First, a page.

Wow. This is crazy! Iceland’s former Prime Minister Geir Haarde (who served as Finance Minister from 1998 to 2005 and then as Prime Minister from 2006 to 2009) has been indicted for economic mismanagement that led up to the economic collapse of that country in 2008.
Iceland’s Haarde Is First Leader Indicted Over Crisis – BusinessWeek.
Update: BusinessWeek dropped the article a couple of years later so I found a similar article over at Bloomberg: Iceland’s Haardd Indicted by lawmakers over role in crisis.
This is fascinating! As the article points out, political leaders have been indicted for war crimes in the past but they’ve never been indicted for economic mismanagement… until now. The assertion by the lawmakers is that Haarde had been negligent in allowing the finances of the country’s banks to get out of hand and thus broke the law of ministerial responsibility.
Here are my thoughts: Haarde is being held up as a scapegoat for (what I believe is) a populist agenda. Current leaders are conveniently placing blame on the shoulders of former leaders. Yes, politicians should be held accountable for their conduct and misconduct. Yes, politicians need to work with the country’s best interests in mind. Yes, the laws of the land prevail even over politicians.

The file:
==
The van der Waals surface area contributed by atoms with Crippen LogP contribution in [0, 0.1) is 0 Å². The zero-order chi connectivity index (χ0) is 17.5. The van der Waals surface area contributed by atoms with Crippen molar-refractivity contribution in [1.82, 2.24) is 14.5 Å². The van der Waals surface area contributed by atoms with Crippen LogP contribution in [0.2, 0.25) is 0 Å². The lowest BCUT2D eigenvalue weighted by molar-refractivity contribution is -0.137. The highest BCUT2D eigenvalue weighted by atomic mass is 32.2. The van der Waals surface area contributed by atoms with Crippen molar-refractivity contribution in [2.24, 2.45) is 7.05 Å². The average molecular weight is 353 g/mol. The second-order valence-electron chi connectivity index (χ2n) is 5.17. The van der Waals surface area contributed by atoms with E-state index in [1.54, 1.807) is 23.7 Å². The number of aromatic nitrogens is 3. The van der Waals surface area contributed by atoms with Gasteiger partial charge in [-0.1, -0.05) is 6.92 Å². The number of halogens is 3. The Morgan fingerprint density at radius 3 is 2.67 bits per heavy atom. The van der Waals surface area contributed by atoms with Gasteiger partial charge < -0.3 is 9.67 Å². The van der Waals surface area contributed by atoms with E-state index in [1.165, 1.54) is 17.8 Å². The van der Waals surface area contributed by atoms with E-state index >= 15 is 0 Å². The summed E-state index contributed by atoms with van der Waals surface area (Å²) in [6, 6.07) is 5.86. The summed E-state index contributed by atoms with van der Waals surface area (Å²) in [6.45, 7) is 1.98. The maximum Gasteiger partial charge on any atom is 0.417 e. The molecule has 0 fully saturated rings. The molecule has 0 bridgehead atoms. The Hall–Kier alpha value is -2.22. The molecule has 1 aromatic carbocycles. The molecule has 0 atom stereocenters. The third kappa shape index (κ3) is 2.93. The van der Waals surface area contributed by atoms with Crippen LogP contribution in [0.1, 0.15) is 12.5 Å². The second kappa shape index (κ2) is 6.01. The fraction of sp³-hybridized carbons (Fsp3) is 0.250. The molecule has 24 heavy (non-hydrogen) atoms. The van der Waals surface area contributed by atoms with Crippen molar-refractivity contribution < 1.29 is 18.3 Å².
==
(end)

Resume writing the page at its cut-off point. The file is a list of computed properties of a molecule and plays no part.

But, Haarde as the country’s former figurehead and as the former finance minister should not be the only one held to this degree of accountability. This indictment seems singularly focused on Haarde alone. However, he did not work alone to create this situation. Not only is the economic situation the result of a myriad of factors, it also didn’t just take place while he was in office. The economic structure that led up to this collapse was developed well before 1998 (when Haarde started as Finance Minister). So was the desire for banks to accept debt and take an increasing amount of risk. So was the need for people to pay with debt instead of cash. So was the willingness of businesses to accept more debt-based payment options.
Icelandic lawmakers might feel better by pointing an accusing finger at one person and saying that he was responsible for the entire economic collapse of the country but it doesn’t place blame appropriately. If they are truly looking for someone to blame, they need to blame banks, lenders, currency traders, politicians, businesses, consumers, and other countries.
The global economic situation (of which Iceland was an unfortunate, participating victim) is part of the natural ebb and flow of economics. It can be controlled slightly but it is never going to be completely avoidable and indicting one person for a country’s financial woes is unreasonable.